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I want to buy a Cisco router to use on my home network. I'm just hoping to get a unit that is not too old and is not a SOHO model. I want to run the latest Cisco OS just to learn how Cisco does things. I would use it to divide my network into two or three IP networks, firewalling, etc.

I'm just asking for a model name/number.

Thanks.

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6 Answers

While it might be fun to mess around with a Cisco router on your home network (I totally understand that!) I wouldn't recommend it from a learning point of view. Your scenario is going to be too tiny to explore any of the more advanced functionality of the router, which leaves you with basic port configuration, and that you can learn on almost any hardware.

For your learning needs I would recommend Dynagen/Dynamips http://www.dynagen.org/ which lets you emulate modern Cisco versions. It lets you create topologies that are actually realistic and try out various protocols. If you want to you can connect your emulated environment to your normal network.

If you want physical hardware the Cisco 1800/1900 series (or the similar Juniper J series if you want to learn Juniper) are probably what you should be looking for. But you will be paying a significant premium for a lot of features you have little use for in your home network.

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+1 Dynagen is going to be better than the hardware I think. After not to much time you will want to play with routing protocols, vpn tunnels, etc. These are going to require more than router to setup for the most part. Although I guess you have to get a valid Cisco device to get the IOS images in a legit way... –  Kyle Brandt Apr 5 '10 at 17:21
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I've purchased Cisco kits from ciscokits.com and have been very happy with them.

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How about a Cisco 1841? It's got two built in FastEthernet ports, and it supports WICs so you can practice configuring whatever else, if you want to buy the cards.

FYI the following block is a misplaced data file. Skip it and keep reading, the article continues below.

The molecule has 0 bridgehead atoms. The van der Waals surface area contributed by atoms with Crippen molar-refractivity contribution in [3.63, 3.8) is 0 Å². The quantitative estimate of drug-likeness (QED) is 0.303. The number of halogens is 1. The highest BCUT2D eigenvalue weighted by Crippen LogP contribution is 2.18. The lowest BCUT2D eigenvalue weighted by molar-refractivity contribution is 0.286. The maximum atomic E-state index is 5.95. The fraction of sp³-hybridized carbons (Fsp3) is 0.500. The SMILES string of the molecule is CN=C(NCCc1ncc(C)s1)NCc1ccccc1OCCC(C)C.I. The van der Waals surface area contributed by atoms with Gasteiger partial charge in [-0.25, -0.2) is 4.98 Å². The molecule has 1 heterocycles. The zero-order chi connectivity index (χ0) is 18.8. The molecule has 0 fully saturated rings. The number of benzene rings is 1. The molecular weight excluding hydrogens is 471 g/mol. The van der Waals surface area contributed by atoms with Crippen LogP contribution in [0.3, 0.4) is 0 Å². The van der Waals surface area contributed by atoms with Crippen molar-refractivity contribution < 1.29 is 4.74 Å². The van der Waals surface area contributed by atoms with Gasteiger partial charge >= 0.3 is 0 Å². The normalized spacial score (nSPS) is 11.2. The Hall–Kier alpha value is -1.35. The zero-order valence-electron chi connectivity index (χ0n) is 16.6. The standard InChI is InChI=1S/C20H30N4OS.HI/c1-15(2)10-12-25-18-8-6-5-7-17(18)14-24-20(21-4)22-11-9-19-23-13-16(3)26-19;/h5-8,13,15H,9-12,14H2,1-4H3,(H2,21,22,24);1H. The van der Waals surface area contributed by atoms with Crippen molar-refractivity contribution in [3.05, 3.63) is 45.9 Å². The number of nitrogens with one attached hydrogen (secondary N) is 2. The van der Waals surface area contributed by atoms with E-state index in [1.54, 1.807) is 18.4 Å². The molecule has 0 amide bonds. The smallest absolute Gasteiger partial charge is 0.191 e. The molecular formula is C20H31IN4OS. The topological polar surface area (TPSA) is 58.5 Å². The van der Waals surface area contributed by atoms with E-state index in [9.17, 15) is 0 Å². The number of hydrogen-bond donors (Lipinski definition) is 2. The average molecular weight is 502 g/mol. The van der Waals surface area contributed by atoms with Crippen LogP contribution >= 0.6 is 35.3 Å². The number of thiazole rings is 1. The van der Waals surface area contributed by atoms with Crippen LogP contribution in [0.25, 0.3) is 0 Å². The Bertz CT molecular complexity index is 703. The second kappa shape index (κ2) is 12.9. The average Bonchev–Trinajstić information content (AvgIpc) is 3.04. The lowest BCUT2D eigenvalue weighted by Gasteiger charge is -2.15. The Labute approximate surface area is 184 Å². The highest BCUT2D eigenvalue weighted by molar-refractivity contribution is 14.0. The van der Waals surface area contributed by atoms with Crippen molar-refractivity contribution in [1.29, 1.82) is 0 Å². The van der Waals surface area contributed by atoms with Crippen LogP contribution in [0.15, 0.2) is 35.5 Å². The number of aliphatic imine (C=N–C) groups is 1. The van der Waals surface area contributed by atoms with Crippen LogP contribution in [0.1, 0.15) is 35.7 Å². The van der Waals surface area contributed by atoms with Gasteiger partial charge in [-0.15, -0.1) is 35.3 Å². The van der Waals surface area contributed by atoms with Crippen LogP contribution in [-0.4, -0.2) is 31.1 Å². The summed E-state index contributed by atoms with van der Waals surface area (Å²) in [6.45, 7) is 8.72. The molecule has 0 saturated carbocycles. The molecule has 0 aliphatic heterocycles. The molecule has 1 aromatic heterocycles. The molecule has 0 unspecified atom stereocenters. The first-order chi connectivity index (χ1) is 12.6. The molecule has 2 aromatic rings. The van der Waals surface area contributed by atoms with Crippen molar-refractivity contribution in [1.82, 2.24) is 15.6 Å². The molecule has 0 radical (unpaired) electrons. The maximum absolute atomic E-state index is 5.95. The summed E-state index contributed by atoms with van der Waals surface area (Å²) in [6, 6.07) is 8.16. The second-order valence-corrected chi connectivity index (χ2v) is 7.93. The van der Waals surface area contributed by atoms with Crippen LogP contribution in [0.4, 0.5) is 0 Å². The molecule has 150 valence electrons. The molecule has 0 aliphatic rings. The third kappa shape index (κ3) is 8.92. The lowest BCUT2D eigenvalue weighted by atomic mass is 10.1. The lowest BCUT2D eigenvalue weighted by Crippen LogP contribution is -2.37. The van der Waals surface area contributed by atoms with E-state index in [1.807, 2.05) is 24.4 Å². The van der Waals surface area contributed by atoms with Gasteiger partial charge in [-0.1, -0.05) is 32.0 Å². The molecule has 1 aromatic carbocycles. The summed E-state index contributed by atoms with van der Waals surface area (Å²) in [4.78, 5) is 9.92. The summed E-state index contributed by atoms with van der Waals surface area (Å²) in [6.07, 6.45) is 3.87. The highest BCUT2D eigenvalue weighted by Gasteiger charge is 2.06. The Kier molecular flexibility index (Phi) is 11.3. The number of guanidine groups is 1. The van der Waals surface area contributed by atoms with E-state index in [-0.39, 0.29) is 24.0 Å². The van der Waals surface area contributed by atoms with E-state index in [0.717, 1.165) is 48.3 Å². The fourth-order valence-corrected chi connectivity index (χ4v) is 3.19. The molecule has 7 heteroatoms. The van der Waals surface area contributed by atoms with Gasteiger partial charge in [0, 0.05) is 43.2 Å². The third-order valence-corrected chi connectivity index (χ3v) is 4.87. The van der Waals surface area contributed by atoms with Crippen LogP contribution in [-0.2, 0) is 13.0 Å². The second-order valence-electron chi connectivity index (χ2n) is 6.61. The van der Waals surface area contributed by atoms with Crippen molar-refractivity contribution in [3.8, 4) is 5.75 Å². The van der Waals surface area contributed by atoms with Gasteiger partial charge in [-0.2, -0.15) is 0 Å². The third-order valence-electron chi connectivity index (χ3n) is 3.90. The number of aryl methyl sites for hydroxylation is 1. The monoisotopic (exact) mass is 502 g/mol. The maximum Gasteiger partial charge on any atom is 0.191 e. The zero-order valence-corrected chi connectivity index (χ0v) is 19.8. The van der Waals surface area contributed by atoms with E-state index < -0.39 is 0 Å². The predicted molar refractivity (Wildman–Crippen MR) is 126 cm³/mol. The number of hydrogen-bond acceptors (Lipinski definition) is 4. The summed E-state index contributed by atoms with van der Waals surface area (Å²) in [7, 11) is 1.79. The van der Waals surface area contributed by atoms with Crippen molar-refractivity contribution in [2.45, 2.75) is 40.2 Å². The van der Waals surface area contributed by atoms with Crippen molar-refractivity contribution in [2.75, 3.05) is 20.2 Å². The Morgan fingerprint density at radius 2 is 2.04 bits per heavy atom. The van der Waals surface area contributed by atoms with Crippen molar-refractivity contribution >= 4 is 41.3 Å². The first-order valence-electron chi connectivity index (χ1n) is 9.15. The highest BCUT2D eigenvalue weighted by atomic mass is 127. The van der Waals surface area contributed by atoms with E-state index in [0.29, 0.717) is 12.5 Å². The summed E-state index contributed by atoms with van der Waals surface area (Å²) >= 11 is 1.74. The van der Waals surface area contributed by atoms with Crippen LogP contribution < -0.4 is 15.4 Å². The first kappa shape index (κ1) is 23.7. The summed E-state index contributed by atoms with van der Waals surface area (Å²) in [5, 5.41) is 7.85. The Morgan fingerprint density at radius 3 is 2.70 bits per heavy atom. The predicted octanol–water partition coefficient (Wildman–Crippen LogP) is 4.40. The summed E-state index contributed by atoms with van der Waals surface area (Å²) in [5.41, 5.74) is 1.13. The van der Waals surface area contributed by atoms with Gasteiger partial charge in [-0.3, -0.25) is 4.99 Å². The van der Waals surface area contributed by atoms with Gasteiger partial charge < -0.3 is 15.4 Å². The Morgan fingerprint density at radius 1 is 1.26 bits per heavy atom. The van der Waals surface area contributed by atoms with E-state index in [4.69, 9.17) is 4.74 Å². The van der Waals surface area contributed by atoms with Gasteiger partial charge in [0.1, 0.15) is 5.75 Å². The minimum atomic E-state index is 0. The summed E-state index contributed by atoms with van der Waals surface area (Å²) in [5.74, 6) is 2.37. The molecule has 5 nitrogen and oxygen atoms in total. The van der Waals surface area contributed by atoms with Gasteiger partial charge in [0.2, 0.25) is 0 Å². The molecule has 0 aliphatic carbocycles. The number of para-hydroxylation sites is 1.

It retails for $1,400, but RouterMall has a refurb on sale for $525, and they might knock off that extra $25 if you ask nicely.

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A couple of years ago, when I was looking into going for a CCNA, there were very plentiful and cheap 2501 and 2514 routers up on Ebay. If I remember right, they were max $30 each, and had every conceivable feature needed for the first couple of exams. Not that you mentioned exams, but last I knew, they had everything you could need. Bulky and loud, tho, in case that matters.

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Ebayed 3 cisco routers total, no problems. –  Kara Marfia Apr 4 '10 at 21:26
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A Cisco 3640 (~$100 maxed out) + NM-2E2W ($40) x 2 is the cheapest way to do what you want, and will run 12.4 (not 100% modern, but will do everything you need)

Also checkout #cisco on irc.freenode.net.

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I've heard that just build a PC with a bunch of ethernet (12+) ports, install Linux, and use dyhnamips. That was from a guy who did buy 4 switches, but felt no need for a real router.

His setup: Server to host dynamips (virtualizes 9 routers for a standard CCIE topology) 24 Port patch panel Cisco 3560 24 port switch Cisco 3550 48 port switch Cisco 3550 24 port switch Cisco 3550 24 port switch IPpower remote power

http://ciscofun.wordpress.com/2010/02/26/ccie-home-lab/

http://ciscofun.wordpress.com/2010/03/01/ccie-home-dynamips-lab-part-ii/

http://ciscofun.wordpress.com/2010/03/06/connecting-to-your-dynamips-lab/

Too bad that I guess there is no way to virtualize a cisco switch.

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There's an awful lot of custom silicon in a switch, so it'd require quite a lot of extra code to be able to use the existing dynamips infrastructure to successfully virtualise them to the point that IOS rtuns. –  Vatine Apr 8 '10 at 9:17
    
The problem with Dynamips is that the ASA support isn't stable at all –  Kedare Aug 31 '11 at 18:39
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